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Measles in Babies & Children

Symptoms of measles

When measles begins, you might see:

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Symptoms of measles

When measles begins, you might see:

  • your little one has a high temperature
  • runny or blocked nose and sneezing
  • their eyes are red and may be sensitive to light
  • watery eyes, swollen eyelids
  • greyish white spots in their mouth and throat
  • aches and pains
  • loss of appetite
  • tiredness, low energy levels

It's important to contact your GP right away if you suspect that your child has measles, so they can confirm (or rule out) that’s the case.

After a few days, look for:

  • a blotchy rash of brownish-red spots, or slightly raised spots that may be joined together, usually appearing on the head or neck
  • the rash spreading over their whole body
  • the rash can be itchy for some children

 

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How long do measles last?

For most children, the illness normally lasts around 7-10 days.

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How long do measles last?

For most children, the illness normally lasts around 7-10 days.

Measles can be spread quite easily. Children are most contagious when they have symptoms such as fevers, runny nose, and a cough, as measles can pass through droplets in the air. It's best to keep them out of school or nursery for at least four days from the appearance of the rash.

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When to call the doctor

Measles is highly infectious, so it’s easy for the infection to spread to other people quickly if they haven’t been vaccinated. For this reason, if you think your child has measles, you should contact your GP as soon as possible.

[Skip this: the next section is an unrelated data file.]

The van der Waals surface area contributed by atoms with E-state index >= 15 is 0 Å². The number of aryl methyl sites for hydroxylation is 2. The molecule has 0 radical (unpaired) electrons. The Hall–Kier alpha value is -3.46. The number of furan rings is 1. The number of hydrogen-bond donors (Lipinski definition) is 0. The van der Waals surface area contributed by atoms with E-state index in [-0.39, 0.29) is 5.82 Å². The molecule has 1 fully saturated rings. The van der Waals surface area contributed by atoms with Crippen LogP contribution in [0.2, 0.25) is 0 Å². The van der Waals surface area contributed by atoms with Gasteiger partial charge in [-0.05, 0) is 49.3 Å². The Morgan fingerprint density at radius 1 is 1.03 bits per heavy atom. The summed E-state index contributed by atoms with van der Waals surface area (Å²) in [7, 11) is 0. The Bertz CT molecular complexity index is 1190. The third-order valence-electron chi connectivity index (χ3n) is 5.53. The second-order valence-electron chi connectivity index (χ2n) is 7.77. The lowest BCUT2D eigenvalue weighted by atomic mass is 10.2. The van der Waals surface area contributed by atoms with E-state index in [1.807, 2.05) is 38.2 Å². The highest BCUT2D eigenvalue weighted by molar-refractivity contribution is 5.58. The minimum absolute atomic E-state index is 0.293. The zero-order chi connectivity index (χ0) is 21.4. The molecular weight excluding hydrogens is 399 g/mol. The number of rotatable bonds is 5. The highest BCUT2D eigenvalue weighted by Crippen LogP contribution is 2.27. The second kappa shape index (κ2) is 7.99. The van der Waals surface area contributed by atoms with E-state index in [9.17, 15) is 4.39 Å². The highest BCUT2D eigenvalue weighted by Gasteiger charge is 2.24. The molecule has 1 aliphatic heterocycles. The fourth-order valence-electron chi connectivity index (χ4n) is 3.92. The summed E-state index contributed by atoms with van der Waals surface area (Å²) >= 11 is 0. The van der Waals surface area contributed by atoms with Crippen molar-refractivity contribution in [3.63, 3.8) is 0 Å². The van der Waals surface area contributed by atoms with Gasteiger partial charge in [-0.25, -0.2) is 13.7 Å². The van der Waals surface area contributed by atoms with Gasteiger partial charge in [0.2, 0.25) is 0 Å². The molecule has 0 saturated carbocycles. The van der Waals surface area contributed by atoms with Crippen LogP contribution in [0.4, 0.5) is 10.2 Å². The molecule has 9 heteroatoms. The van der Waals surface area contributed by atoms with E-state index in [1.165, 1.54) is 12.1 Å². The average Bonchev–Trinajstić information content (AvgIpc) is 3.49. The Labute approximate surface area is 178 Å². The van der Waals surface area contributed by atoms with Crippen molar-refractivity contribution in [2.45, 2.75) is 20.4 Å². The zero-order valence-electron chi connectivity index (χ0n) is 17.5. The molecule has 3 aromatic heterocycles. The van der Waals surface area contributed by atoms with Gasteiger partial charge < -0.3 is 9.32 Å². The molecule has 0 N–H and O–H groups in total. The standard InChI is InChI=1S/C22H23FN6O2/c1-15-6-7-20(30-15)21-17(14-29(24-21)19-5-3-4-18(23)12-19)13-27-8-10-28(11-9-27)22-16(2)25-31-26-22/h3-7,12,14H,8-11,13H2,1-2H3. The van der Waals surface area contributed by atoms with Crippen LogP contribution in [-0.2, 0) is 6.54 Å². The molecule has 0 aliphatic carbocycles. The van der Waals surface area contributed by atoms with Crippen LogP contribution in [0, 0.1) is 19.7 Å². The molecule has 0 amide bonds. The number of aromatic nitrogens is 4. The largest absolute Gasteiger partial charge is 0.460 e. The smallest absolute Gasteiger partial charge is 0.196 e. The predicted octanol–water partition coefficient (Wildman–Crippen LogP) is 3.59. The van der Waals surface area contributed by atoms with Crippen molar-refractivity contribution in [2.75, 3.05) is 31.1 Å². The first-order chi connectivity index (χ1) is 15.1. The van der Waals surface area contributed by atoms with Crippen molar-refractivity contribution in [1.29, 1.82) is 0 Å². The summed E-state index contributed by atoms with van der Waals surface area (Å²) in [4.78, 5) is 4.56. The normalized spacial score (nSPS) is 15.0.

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When to call the doctor

Measles is highly infectious, so it’s easy for the infection to spread to other people quickly if they haven’t been vaccinated. For this reason, if you think your child has measles, you should contact your GP as soon as possible.

It is also important to monitor your child to see if they have any other symptoms which could indicate there is a more serious issue developing. These symptoms include shortness of breath, chest pain, coughing up blood, fits (convulsions), confusion or drowsiness.

For more information on measles complications, visit https://www.nhs.uk/conditions/measles/complications/.

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Treatments

As a parent, it’s only natural to be worried if your child has measles. Although there’s no specific treatment, it usually clears up after seven to ten days, and there are lots of things you can do to help your little one.

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Treatments

As a parent, it’s only natural to be worried if your child has measles. Although there’s no specific treatment, it usually clears up after seven to ten days, and there are lots of things you can do to help your little one. GP’s will recommend resting at home until your child is feeling better.